This is a map of the entire universe, specifically of the cosmic microwave background radiation that formed as a remnant of the Big Bang. And the circled region is where the CMB is so cold that it defies easy explanation.
As a whole, the CMB is responsible for raising the overall temperature of the universe by about three degrees Celsius. But, while it's generally a fairly even distribution, some parts are warmer than others - you can see those in yellow and red - while others are far colder. It's these dark blue regions that have puzzled scientists:
How could part of the early universe be so cold? No one is sure, and many astronomers now think that the CMB Cold Spot on the cosmic microwave background (CMB) radiation is not particularly noteworthy. As the early universe expanded and cooled, it suddenly and predictably became transparent. The photons that come to us from that epoch are seen all around us as the CMB. Now this radiation field is quite uniform but does have slight warm and cool spots that tell us a great deal about the early universe that could have imprinted them. Except, possibly, one spot. This CMB Cold Spot, circled above on the WMAP 7-year all-sky map, has attracted attention as possibly being too large and too cold to be easily explained.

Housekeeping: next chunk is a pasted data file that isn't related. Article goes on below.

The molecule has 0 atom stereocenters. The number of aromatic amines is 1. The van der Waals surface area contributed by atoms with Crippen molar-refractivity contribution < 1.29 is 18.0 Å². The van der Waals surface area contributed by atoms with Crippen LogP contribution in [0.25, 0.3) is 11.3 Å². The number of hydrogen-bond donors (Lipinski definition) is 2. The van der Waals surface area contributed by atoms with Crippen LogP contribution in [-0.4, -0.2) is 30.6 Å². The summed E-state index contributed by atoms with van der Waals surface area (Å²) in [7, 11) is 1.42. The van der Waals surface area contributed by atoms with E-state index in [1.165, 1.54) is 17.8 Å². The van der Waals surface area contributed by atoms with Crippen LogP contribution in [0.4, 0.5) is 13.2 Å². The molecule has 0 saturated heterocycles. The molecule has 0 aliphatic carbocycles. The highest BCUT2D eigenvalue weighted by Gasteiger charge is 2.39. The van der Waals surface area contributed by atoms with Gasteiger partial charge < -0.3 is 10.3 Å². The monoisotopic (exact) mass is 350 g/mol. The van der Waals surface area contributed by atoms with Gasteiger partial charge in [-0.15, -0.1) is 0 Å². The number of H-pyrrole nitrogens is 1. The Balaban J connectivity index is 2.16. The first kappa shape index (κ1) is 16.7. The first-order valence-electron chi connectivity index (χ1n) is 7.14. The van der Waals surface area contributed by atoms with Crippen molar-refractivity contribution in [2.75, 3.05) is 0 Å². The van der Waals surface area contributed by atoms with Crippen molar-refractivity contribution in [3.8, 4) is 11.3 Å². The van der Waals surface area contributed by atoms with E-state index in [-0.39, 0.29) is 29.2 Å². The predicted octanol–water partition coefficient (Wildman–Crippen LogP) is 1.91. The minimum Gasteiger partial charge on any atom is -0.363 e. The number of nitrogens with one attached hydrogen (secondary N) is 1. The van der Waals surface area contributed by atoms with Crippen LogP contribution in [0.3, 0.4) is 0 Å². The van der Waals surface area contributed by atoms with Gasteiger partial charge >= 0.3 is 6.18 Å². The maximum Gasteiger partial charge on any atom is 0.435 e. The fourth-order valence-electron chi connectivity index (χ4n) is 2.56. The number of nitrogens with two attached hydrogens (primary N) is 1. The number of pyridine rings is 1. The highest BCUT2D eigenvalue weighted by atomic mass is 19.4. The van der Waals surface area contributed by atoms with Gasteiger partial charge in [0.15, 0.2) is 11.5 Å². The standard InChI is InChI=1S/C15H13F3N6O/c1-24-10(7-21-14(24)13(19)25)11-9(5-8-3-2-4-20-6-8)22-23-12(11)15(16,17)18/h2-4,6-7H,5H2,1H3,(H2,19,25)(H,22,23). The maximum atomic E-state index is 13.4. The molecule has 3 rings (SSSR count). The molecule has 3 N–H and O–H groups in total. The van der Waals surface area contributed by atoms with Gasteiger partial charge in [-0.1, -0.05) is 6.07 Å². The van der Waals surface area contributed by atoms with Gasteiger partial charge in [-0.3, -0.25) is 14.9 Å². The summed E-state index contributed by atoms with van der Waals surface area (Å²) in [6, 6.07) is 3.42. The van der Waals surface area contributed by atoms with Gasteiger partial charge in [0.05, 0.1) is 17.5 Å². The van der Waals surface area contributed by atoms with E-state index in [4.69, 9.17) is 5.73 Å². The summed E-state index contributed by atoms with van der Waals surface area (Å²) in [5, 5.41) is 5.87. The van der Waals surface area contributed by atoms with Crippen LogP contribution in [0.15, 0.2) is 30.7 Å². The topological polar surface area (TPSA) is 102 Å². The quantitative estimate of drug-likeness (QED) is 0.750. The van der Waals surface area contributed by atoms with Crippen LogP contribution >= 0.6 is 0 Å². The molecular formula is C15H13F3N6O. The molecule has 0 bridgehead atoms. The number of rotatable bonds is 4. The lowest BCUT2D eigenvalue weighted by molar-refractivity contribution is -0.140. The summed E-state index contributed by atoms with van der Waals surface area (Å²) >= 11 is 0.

That hasn't stopped scientists from trying to explain it, even if the explanations are pretty out there:
Published speculation has included spectacular progenitor hypotheses that involve a supervoid, a cosmic texture, or even quantum entanglement with a parallel universe. Quite possibly, though, even a more mundane universe might be expected to show such a statistical peculiarity, and so explanations of the CMB Cold Spot like these might say more about human imagination than the early universe.
Yeah...but it's still awesome to talk about.